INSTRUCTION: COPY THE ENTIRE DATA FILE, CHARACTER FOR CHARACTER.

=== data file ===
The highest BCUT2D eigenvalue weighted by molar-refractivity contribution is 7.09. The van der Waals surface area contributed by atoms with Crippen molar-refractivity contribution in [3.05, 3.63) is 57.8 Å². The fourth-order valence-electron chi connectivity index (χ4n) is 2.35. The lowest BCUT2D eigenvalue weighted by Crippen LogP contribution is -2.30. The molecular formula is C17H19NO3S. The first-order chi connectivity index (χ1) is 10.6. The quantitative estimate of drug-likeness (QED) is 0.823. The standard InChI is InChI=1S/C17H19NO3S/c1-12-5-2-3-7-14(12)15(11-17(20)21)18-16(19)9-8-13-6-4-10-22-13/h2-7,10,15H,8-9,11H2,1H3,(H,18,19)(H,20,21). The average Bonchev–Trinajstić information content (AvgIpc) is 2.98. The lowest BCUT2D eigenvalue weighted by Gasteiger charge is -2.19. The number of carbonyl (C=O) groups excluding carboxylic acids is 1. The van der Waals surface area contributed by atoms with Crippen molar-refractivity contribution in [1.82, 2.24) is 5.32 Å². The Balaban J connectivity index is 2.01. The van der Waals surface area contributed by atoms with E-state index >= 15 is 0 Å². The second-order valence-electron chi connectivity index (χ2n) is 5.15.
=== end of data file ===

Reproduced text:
The highest BCUT2D eigenvalue weighted by molar-refractivity contribution is 7.09. The van der Waals surface area contributed by atoms with Crippen molar-refractivity contribution in [3.05, 3.63) is 57.8 Å². The fourth-order valence-electron chi connectivity index (χ4n) is 2.35. The lowest BCUT2D eigenvalue weighted by Crippen LogP contribution is -2.30. The molecular formula is C17H19NO3S. The first-order chi connectivity index (χ1) is 10.6. The quantitative estimate of drug-likeness (QED) is 0.823. The standard InChI is InChI=1S/C17H19NO3S/c1-12-5-2-3-7-14(12)15(11-17(20)21)18-16(19)9-8-13-6-4-10-22-13/h2-7,10,15H,8-9,11H2,1H3,(H,18,19)(H,20,21). The average Bonchev–Trinajstić information content (AvgIpc) is 2.98. The lowest BCUT2D eigenvalue weighted by Gasteiger charge is -2.19. The number of carbonyl (C=O) groups excluding carboxylic acids is 1. The van der Waals surface area contributed by atoms with Crippen molar-refractivity contribution in [1.82, 2.24) is 5.32 Å². The Balaban J connectivity index is 2.01. The van der Waals surface area contributed by atoms with E-state index >= 15 is 0 Å². The second-order valence-electron chi connectivity index (χ2n) is 5.15.